Right from the beginning of the auto age, it was difficult to know what to do with drivers who killed people. Who was negligent — a careless pedestrian, a slow-moving horse-drawn carriage or an autoist who thought his shiny new vehicle ruled the road? A century ago, a Bangor accident helped establish a basic rule: Autoists did not have the right to run over people who didn’t get out of their way.
Bangor’s first auto fatality occurred in 1908, when a small boy jumped into the path of a car on State Street. The driver, a chauffeur for a wealthy merchant, was exonerated at a trial despite testimony that he might have been speeding and driving after dark without headlights.
The chauffeur wept in the courtroom. The crowd of spectators wept. Then they cheered when he was found not guilty. It was a resounding victory for the new technological wonder commonly called the machine. Pedestrians beware.
Five years later, such events had become common. Justice Albert M. Spear of the Supreme Judicial Court of Maine was fed up. It was time to do something about the speed demons terrorizing the state’s roads. The courts needed to make it clear when a driver was negligent and needed to be punished.
The case chosen by Justice Spear was Savoy v. McLeod, involving two from Bangor who were familiar to the public. The plaintiff, Mrs. Alice Savoy, was the wife of Alex Savoy, a bootlegger who had caused a recent scandal when he charged Bangor’s police chief with threatening him if he didn’t pay a bill to a Boston liquor wholesaler. The defendant was a prominent businessman, James McLeod, state manager of the Lehigh Coal and Navigation Company.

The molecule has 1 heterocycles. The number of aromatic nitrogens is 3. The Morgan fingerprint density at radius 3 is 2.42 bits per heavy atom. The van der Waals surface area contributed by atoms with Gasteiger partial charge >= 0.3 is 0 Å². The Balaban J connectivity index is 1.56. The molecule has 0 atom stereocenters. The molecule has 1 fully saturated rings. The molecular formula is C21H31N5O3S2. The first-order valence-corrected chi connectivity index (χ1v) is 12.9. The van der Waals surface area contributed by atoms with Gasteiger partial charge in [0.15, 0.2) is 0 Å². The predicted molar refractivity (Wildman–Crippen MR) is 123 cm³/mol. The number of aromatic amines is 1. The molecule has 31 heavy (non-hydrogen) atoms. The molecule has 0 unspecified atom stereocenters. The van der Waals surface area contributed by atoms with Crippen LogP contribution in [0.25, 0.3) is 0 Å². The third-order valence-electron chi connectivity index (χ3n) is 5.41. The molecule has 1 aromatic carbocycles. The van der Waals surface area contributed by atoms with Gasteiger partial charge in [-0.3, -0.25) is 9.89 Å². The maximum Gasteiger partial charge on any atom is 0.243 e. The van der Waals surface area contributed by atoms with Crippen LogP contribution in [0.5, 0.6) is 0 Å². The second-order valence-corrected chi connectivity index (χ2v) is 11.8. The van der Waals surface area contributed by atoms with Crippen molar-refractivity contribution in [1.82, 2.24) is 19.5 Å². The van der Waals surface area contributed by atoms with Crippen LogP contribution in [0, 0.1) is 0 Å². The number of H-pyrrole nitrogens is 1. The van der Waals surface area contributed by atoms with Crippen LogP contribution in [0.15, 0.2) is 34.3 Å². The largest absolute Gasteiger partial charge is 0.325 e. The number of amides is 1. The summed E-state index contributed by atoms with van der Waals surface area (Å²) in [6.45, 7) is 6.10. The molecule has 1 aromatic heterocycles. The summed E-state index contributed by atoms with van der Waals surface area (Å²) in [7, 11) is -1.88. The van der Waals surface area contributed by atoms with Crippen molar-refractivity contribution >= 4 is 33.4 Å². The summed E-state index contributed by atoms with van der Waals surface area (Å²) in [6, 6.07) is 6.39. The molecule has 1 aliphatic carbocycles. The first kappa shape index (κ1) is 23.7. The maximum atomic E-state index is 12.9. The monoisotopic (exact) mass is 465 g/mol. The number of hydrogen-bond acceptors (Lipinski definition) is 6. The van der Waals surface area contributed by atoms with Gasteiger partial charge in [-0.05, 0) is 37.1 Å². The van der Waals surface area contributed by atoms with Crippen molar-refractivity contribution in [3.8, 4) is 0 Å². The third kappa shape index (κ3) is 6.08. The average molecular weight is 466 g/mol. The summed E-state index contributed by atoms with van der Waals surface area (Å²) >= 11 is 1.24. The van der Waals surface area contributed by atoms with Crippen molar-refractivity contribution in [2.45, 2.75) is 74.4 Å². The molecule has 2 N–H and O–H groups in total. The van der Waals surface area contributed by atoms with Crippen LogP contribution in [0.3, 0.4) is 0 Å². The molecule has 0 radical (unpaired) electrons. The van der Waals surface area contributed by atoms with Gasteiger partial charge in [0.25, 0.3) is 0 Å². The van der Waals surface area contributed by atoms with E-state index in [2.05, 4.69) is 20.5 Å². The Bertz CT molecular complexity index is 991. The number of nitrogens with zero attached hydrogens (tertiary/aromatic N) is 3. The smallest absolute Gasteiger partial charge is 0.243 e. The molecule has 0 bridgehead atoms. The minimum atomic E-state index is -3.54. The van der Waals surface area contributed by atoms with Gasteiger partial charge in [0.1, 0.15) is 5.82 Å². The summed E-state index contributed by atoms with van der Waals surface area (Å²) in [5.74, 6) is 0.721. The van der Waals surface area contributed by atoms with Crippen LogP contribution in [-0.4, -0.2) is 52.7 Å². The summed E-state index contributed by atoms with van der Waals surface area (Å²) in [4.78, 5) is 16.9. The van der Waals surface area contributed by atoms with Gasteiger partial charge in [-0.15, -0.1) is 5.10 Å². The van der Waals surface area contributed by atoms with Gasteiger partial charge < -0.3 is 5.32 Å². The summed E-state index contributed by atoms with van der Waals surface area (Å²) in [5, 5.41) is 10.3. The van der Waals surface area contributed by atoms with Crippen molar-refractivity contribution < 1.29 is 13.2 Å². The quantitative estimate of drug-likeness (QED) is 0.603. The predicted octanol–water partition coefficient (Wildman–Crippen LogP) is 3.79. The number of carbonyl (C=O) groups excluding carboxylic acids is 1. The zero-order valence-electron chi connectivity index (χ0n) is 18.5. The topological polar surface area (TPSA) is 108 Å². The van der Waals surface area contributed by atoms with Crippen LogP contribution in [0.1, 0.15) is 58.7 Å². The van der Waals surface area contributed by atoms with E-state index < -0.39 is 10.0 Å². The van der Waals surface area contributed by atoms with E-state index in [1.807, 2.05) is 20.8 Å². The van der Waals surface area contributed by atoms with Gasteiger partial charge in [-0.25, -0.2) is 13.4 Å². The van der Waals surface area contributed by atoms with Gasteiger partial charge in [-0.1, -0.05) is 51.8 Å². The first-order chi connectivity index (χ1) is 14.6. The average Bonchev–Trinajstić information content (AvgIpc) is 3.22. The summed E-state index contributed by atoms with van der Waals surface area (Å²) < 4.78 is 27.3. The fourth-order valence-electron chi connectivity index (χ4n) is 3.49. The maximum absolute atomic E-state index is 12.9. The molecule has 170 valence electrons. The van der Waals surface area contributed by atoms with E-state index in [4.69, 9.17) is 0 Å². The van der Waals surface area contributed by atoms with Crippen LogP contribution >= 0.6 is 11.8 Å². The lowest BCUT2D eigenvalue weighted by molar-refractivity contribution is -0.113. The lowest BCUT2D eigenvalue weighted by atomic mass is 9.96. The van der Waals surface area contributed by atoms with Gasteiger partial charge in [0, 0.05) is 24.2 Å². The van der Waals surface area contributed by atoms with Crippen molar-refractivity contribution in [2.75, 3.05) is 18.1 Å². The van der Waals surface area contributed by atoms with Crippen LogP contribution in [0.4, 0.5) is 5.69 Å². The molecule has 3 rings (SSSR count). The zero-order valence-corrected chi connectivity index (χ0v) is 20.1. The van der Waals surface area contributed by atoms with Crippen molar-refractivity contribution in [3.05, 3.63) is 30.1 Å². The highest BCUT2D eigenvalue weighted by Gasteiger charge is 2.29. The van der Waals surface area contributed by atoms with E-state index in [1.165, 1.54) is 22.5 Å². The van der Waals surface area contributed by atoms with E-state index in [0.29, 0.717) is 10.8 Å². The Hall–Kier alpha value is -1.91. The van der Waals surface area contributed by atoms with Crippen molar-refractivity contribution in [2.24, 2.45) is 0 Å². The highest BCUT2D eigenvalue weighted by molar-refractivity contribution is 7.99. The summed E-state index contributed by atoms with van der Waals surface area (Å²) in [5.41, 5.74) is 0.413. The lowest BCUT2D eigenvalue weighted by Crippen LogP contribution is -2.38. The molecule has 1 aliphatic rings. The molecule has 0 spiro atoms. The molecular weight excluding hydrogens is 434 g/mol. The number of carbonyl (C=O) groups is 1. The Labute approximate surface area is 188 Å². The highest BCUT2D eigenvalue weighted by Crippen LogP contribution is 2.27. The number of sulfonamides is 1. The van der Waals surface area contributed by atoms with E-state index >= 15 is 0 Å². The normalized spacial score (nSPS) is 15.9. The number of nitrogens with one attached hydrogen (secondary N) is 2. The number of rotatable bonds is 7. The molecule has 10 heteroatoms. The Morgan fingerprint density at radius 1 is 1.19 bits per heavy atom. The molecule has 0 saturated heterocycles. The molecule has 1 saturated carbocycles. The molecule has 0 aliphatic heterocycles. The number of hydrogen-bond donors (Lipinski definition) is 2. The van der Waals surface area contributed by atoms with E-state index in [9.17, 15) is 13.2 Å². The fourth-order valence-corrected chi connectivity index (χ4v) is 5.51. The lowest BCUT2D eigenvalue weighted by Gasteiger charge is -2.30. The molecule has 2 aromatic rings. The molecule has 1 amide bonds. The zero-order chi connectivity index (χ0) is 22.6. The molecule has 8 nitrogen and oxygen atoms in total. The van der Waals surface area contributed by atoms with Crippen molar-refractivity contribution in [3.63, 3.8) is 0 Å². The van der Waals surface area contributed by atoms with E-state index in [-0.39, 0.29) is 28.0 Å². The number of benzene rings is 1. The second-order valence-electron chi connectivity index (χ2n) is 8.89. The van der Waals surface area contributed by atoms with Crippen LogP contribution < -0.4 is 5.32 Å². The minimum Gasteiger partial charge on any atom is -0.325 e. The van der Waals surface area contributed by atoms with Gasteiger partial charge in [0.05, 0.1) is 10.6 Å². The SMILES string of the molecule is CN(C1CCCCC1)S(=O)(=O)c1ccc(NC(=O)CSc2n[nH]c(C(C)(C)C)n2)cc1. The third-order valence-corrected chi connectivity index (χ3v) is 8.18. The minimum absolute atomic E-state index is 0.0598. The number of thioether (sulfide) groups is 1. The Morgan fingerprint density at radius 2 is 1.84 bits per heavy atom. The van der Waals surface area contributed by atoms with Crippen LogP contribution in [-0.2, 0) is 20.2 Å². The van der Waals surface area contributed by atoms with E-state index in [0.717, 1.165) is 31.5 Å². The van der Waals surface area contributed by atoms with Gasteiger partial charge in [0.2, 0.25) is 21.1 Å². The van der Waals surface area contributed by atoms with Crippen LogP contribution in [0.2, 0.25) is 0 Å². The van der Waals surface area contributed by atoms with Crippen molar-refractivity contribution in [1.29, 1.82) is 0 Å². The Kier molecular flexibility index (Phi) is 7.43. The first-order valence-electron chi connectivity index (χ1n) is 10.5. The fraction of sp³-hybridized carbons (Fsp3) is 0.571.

Mrs. Savoy had been riding in a horse-drawn carriage on Center Street. McLeod was coming the other way in his automobile. Both parties claimed the other was too far over on their side of the road, but witnesses testified there was plenty of room for McLeod to get around the wagon in which Mrs. Savoy was riding without hitting it.
Mrs. McLeod testified that her husband “gave two blasts of the horn, hollered to them to get out of the way, and they didn’t pay any attention to it.” The horses kept coming slowly but surely, the driver, Mrs. Josephine Dean, thinking there was plenty of room for McLeod to pass. Instead, he smashed into them, even though “he could have stopped … several times, if need be, in the distance of 35 feet,” according to Justice Spear.
McLeod’s failure to exercise “due diligence” ended in upsetting the wagon and badly injuring Mrs. Savoy. She alleged she was confined to her bed for six weeks, had to undergo an operation and wouldn’t be able to work for a year.
Undoubtedly, the fact the street lacked modern pavement, a painted center line and other safety features contributed to the accident, but people in 1913 had yet to demand or expect such amenities. Instead, they relied on very low speed limits of 8 or 10 miles an hour in the city. These speed limits were seldom enforced, however, local police not having automobiles to chase offenders, who were frequently wealthy and influential.